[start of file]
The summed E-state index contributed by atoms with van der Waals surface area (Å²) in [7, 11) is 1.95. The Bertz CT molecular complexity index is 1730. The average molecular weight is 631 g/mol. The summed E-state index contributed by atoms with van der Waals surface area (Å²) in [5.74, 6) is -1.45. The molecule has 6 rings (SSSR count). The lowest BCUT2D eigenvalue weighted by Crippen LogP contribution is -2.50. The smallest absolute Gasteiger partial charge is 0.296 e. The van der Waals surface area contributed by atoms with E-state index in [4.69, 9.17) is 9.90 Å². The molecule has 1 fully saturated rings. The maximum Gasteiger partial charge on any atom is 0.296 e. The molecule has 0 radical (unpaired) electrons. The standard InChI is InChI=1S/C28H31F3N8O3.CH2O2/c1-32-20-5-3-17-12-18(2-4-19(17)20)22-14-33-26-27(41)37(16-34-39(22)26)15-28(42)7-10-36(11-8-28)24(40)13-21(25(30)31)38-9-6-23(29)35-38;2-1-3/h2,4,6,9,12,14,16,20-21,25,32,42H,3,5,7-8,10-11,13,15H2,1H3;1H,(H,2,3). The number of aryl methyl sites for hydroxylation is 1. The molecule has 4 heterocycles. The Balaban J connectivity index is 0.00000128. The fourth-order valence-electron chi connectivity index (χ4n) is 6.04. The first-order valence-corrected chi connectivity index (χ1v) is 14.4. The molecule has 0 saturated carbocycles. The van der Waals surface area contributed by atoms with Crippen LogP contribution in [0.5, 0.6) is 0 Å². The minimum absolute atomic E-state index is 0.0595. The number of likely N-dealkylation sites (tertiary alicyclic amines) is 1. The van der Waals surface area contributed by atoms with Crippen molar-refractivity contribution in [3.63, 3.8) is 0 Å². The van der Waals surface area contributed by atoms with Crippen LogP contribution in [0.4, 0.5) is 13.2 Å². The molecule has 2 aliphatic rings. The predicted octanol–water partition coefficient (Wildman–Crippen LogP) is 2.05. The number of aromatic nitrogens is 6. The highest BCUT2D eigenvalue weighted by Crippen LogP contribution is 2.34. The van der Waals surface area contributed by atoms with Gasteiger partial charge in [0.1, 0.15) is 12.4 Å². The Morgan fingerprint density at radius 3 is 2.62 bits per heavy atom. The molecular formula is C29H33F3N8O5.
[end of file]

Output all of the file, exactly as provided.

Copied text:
The summed E-state index contributed by atoms with van der Waals surface area (Å²) in [7, 11) is 1.95. The Bertz CT molecular complexity index is 1730. The average molecular weight is 631 g/mol. The summed E-state index contributed by atoms with van der Waals surface area (Å²) in [5.74, 6) is -1.45. The molecule has 6 rings (SSSR count). The lowest BCUT2D eigenvalue weighted by Crippen LogP contribution is -2.50. The smallest absolute Gasteiger partial charge is 0.296 e. The van der Waals surface area contributed by atoms with E-state index in [4.69, 9.17) is 9.90 Å². The molecule has 1 fully saturated rings. The maximum Gasteiger partial charge on any atom is 0.296 e. The molecule has 0 radical (unpaired) electrons. The standard InChI is InChI=1S/C28H31F3N8O3.CH2O2/c1-32-20-5-3-17-12-18(2-4-19(17)20)22-14-33-26-27(41)37(16-34-39(22)26)15-28(42)7-10-36(11-8-28)24(40)13-21(25(30)31)38-9-6-23(29)35-38;2-1-3/h2,4,6,9,12,14,16,20-21,25,32,42H,3,5,7-8,10-11,13,15H2,1H3;1H,(H,2,3). The number of aryl methyl sites for hydroxylation is 1. The molecule has 4 heterocycles. The Balaban J connectivity index is 0.00000128. The fourth-order valence-electron chi connectivity index (χ4n) is 6.04. The first-order valence-corrected chi connectivity index (χ1v) is 14.4. The molecule has 0 saturated carbocycles. The van der Waals surface area contributed by atoms with Crippen LogP contribution in [0.5, 0.6) is 0 Å². The minimum absolute atomic E-state index is 0.0595. The number of likely N-dealkylation sites (tertiary alicyclic amines) is 1. The van der Waals surface area contributed by atoms with Crippen molar-refractivity contribution in [3.63, 3.8) is 0 Å². The van der Waals surface area contributed by atoms with Crippen LogP contribution in [0.4, 0.5) is 13.2 Å². The molecule has 2 aliphatic rings. The predicted octanol–water partition coefficient (Wildman–Crippen LogP) is 2.05. The number of aromatic nitrogens is 6. The highest BCUT2D eigenvalue weighted by Crippen LogP contribution is 2.34. The van der Waals surface area contributed by atoms with Gasteiger partial charge in [0.1, 0.15) is 12.4 Å². The Morgan fingerprint density at radius 3 is 2.62 bits per heavy atom. The molecular formula is C29H33F3N8O5.